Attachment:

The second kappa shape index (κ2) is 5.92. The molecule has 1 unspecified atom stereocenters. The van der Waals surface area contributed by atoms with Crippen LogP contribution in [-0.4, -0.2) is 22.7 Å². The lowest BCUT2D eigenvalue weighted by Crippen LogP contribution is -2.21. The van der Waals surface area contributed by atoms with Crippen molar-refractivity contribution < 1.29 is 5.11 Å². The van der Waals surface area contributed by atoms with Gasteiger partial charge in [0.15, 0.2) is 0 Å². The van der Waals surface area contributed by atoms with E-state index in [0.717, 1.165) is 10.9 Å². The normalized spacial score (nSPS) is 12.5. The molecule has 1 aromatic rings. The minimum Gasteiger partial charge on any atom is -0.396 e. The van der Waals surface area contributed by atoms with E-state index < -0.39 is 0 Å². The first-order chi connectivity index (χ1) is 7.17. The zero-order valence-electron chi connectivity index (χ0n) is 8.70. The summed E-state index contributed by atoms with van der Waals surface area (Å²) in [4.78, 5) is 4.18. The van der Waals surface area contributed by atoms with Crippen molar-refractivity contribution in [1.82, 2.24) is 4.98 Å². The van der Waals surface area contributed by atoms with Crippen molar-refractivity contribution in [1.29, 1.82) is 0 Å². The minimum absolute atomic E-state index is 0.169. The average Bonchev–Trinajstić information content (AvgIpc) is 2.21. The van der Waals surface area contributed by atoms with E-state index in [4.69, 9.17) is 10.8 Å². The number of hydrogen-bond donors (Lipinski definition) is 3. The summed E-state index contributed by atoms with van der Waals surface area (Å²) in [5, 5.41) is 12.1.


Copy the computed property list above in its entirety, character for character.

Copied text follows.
The second kappa shape index (κ2) is 5.92. The molecule has 1 unspecified atom stereocenters. The van der Waals surface area contributed by atoms with Crippen LogP contribution in [-0.4, -0.2) is 22.7 Å². The lowest BCUT2D eigenvalue weighted by Crippen LogP contribution is -2.21. The van der Waals surface area contributed by atoms with Crippen molar-refractivity contribution < 1.29 is 5.11 Å². The van der Waals surface area contributed by atoms with Gasteiger partial charge in [0.15, 0.2) is 0 Å². The van der Waals surface area contributed by atoms with E-state index in [0.717, 1.165) is 10.9 Å². The normalized spacial score (nSPS) is 12.5. The molecule has 1 aromatic rings. The minimum Gasteiger partial charge on any atom is -0.396 e. The van der Waals surface area contributed by atoms with E-state index < -0.39 is 0 Å². The first-order chi connectivity index (χ1) is 7.17. The zero-order valence-electron chi connectivity index (χ0n) is 8.70. The summed E-state index contributed by atoms with van der Waals surface area (Å²) in [4.78, 5) is 4.18. The van der Waals surface area contributed by atoms with Crippen molar-refractivity contribution in [1.82, 2.24) is 4.98 Å². The van der Waals surface area contributed by atoms with Crippen molar-refractivity contribution in [1.29, 1.82) is 0 Å². The minimum absolute atomic E-state index is 0.169. The average Bonchev–Trinajstić information content (AvgIpc) is 2.21. The van der Waals surface area contributed by atoms with E-state index in [4.69, 9.17) is 10.8 Å². The number of hydrogen-bond donors (Lipinski definition) is 3. The summed E-state index contributed by atoms with van der Waals surface area (Å²) in [5, 5.41) is 12.1.